Phaeodarea, a member of the polyphyletic ‘radiolaria’ that is currently placed within the ‘Cercozoa’, reduce ploidy levels in their large polyploid nucleus by genome segregation (fig. 2d, ,3i;3i; [Grell 1953; Raikov 1982]). While the complete nuclear cycle of this lineage has not been fully elaborated, in part as no member of this clade has yet to be maintained in culture, Phaeodarea members are reported to be asexual and have a single nucleus that increases in ploidy by endomitosis. Ploidy is reduced prior to reproduction as the chromatin in this large (~100 μm in diameter) nucleus condenses into thousands of polytene “chromosomes” that segregate along microtubules, each becoming a nucleus (fig. 3i; [Grell and Ruthmann 1964]). These polytene “chromosomes” later break down into 10–12 smaller chromosomes, presumably the haploid genome complement. The subsequent nuclei undergo rounds of mitosis yielding thousands of daughter nuclei that are individually packaged into biflagellate spores along with other organelles. Production of spores consumes the entire cytoplasm of the parent, and allows alternation between a large vegetative cell and small reproductive cells (Raikov, 1982).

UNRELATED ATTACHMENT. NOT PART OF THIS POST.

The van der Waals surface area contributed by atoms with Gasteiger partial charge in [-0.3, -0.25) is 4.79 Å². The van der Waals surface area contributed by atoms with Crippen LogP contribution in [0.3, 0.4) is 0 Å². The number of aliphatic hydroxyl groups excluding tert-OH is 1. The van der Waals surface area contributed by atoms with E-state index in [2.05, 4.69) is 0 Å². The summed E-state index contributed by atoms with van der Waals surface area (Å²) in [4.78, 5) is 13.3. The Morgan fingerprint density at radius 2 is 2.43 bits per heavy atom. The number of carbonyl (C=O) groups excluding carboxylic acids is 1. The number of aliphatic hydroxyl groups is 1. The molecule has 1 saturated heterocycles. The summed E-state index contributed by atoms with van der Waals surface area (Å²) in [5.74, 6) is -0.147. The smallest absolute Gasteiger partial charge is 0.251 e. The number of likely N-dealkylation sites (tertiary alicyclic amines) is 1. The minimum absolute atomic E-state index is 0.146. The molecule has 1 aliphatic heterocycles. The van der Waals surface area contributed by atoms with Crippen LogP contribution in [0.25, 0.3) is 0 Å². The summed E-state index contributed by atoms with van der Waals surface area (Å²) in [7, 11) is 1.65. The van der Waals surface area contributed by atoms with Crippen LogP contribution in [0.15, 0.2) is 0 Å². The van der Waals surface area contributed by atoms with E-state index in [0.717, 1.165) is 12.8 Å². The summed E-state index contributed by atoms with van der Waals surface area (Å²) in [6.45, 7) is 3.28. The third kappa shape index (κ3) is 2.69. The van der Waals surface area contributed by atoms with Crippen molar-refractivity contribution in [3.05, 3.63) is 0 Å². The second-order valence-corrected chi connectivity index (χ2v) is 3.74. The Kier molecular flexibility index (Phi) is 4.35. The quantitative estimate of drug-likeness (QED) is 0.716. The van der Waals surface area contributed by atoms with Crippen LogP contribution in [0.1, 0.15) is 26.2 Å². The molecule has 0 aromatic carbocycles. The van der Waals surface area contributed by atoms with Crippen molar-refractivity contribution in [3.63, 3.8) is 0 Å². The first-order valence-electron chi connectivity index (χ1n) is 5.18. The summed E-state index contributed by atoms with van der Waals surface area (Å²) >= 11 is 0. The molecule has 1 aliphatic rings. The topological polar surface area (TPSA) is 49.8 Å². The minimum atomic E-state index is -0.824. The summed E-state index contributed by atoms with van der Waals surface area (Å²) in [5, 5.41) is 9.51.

Although not the focus of this manuscript, variation in ploidy levels is also reported from bacteria and archaea. DNA content in Escherichia coli varies from two, four, or eight genome equivalents in stationary phase up to 11 genome equivalents per cell in early exponential phase (Akerlund, Nordstrom, and Bernander 1995). Similar variability is reported for Methanococcus jannaschii, Micrococcus radiodurans, Synechococcus PCC6301, Desulfovibrio gigas, Borrelia hermsii, Azotobacter vinlandii ([Bendich and Drlica 2000] and references therein). The giant bacterium Epulopiscium fishelsoni (up to 600 μm in length) has a 3,000-fold range in ploidy variation that corresponds to a similar range in cell size (Bresler and Fishelson 2003), suggesting that polyploidy is associated with large cell sizes in this domain of life as well. Ploidy levels are reduced in during reproduction E. fishelsoni when numerous daughter cells are produced simultaneously in the mother cell (Angert 2005).